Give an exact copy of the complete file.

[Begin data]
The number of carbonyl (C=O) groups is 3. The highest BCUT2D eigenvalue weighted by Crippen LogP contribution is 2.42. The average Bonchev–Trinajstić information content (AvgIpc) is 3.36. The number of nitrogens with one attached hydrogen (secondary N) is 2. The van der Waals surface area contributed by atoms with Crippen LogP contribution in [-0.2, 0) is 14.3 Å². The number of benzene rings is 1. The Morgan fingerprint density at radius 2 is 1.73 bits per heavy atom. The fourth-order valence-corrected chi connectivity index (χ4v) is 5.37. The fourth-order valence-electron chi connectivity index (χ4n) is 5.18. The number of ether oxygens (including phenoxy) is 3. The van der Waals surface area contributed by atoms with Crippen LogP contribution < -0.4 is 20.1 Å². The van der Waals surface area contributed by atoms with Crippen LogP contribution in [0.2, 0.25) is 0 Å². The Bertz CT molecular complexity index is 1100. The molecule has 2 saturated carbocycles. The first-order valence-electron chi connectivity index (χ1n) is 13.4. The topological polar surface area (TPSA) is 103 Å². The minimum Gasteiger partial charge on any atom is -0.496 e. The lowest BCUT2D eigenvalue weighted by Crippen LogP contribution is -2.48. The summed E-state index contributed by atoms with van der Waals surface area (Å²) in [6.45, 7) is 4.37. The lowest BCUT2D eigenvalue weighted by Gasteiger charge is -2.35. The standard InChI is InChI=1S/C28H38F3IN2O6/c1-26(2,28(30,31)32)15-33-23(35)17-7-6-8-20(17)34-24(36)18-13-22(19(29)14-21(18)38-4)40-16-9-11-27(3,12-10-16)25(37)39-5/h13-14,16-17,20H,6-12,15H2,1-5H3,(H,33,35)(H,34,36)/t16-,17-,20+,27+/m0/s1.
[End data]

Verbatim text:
The number of carbonyl (C=O) groups is 3. The highest BCUT2D eigenvalue weighted by Crippen LogP contribution is 2.42. The average Bonchev–Trinajstić information content (AvgIpc) is 3.36. The number of nitrogens with one attached hydrogen (secondary N) is 2. The van der Waals surface area contributed by atoms with Crippen LogP contribution in [-0.2, 0) is 14.3 Å². The number of benzene rings is 1. The Morgan fingerprint density at radius 2 is 1.73 bits per heavy atom. The fourth-order valence-corrected chi connectivity index (χ4v) is 5.37. The fourth-order valence-electron chi connectivity index (χ4n) is 5.18. The number of ether oxygens (including phenoxy) is 3. The van der Waals surface area contributed by atoms with Crippen LogP contribution < -0.4 is 20.1 Å². The van der Waals surface area contributed by atoms with Crippen LogP contribution in [0.2, 0.25) is 0 Å². The Bertz CT molecular complexity index is 1100. The molecule has 2 saturated carbocycles. The first-order valence-electron chi connectivity index (χ1n) is 13.4. The topological polar surface area (TPSA) is 103 Å². The minimum Gasteiger partial charge on any atom is -0.496 e. The lowest BCUT2D eigenvalue weighted by Crippen LogP contribution is -2.48. The summed E-state index contributed by atoms with van der Waals surface area (Å²) in [6.45, 7) is 4.37. The lowest BCUT2D eigenvalue weighted by Gasteiger charge is -2.35. The standard InChI is InChI=1S/C28H38F3IN2O6/c1-26(2,28(30,31)32)15-33-23(35)17-7-6-8-20(17)34-24(36)18-13-22(19(29)14-21(18)38-4)40-16-9-11-27(3,12-10-16)25(37)39-5/h13-14,16-17,20H,6-12,15H2,1-5H3,(H,33,35)(H,34,36)/t16-,17-,20+,27+/m0/s1.